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We are currently interested in computing integrals of functions over various
regions in and via Some regions like rectangles and boxes are easy to
describe using -coordinates (a.k.a. rectangular coordinates). However,
other regions like circles and other things with rotational symmetry are
easier to work with in polar coordinates. Recall that in polar coordinates,
where is a function of . When working with parametric equations of this form, it is
common to notate and state that we are working in polar coordinates.
An ordered pair consisting of a radius and an angle can be graphed as
Coordinates of this type are called polar coordinates.
Consider the point in polar coordinates. What is this point when expressed in
Consider the point in -coordinates. What is this point when expressed in polar
coordinates with ?
Double integrals in polar coordinates
The basic form of the double integral is:
which can be interpreted as
Over some region, sum up products of heights and areas.
Of course if you want to evaluate the integral (and honestly, who doesn’t?) you have
to change to a region defined in -coordinates, and change to or leaving iterated
Now consider representing a region with polar coordinates.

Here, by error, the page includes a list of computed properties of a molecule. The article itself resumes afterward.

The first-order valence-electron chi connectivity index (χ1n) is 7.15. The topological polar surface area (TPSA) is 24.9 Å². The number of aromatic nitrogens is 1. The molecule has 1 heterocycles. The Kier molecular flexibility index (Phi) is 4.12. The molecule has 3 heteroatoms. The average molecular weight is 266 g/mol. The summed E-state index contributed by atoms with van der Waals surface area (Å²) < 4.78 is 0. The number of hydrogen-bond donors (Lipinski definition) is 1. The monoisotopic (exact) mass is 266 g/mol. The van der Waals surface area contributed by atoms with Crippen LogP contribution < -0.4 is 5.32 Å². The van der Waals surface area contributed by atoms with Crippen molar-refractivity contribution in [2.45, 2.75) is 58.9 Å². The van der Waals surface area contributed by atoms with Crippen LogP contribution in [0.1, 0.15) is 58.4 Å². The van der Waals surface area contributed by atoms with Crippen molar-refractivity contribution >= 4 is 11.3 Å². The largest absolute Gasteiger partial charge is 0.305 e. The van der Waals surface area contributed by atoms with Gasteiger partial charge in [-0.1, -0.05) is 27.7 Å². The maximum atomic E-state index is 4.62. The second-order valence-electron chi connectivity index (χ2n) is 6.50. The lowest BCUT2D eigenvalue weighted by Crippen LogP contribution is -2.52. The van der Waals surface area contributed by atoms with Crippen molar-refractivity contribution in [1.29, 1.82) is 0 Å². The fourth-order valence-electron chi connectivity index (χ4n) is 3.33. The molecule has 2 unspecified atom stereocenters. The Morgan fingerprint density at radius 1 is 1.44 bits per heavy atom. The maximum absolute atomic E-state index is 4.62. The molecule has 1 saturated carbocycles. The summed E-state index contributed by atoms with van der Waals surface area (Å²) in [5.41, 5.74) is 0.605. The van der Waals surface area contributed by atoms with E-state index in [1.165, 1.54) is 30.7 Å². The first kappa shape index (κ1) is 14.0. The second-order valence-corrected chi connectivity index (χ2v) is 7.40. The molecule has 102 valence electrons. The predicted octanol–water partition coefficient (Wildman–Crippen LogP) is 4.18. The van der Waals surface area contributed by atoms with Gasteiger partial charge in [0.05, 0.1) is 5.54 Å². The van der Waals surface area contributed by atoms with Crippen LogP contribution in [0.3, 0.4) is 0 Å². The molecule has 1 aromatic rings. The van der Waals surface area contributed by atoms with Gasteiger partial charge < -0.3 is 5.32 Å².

Let be the region in the first quadrant bounded by the curve. We can approximate
this region using the natural shape of polar coordinates: Portions of sectors of circles.
In the figure, one such region is shaded, shown below:
From the picture above, we see that:
Recalling that the determinant of a matrix gives the area of a parallelogram, we could
also deduce the correct formula for by setting
So to evaluate replace with and convert the function to a function of polar
coordinates: Finally, find bounds and that describe . Let’s state this as a
Fubini Let be continuous on the region Then:
Write down a double integral in polar coordinates that will compute the area of a
circle of radius .
When first exploring problems like
this, we should try to plot them if we can.
Now either by reasoning about cosine, or by experimenting with the
plot, we should convince ourselves that if , the area is given by:
Finally, let’s derive the volume of a sphere using a double integral in polar
Find the volume of a sphere with radius .
The sphere of radius , centered at the
origin, has equation Solving for , we have . This gives the upper half of a sphere. We
wish to find the volume under this top half, then double it to find the total
The region we need to integrate over is the circle of radius , centered
at the origin. Thus, the volume of a sphere with radius is:
The formula for the volume of a sphere with radius is given as . We have justified
this formula with our calculation!
One may wonder how polar coordinates could be extended to triple integrals…read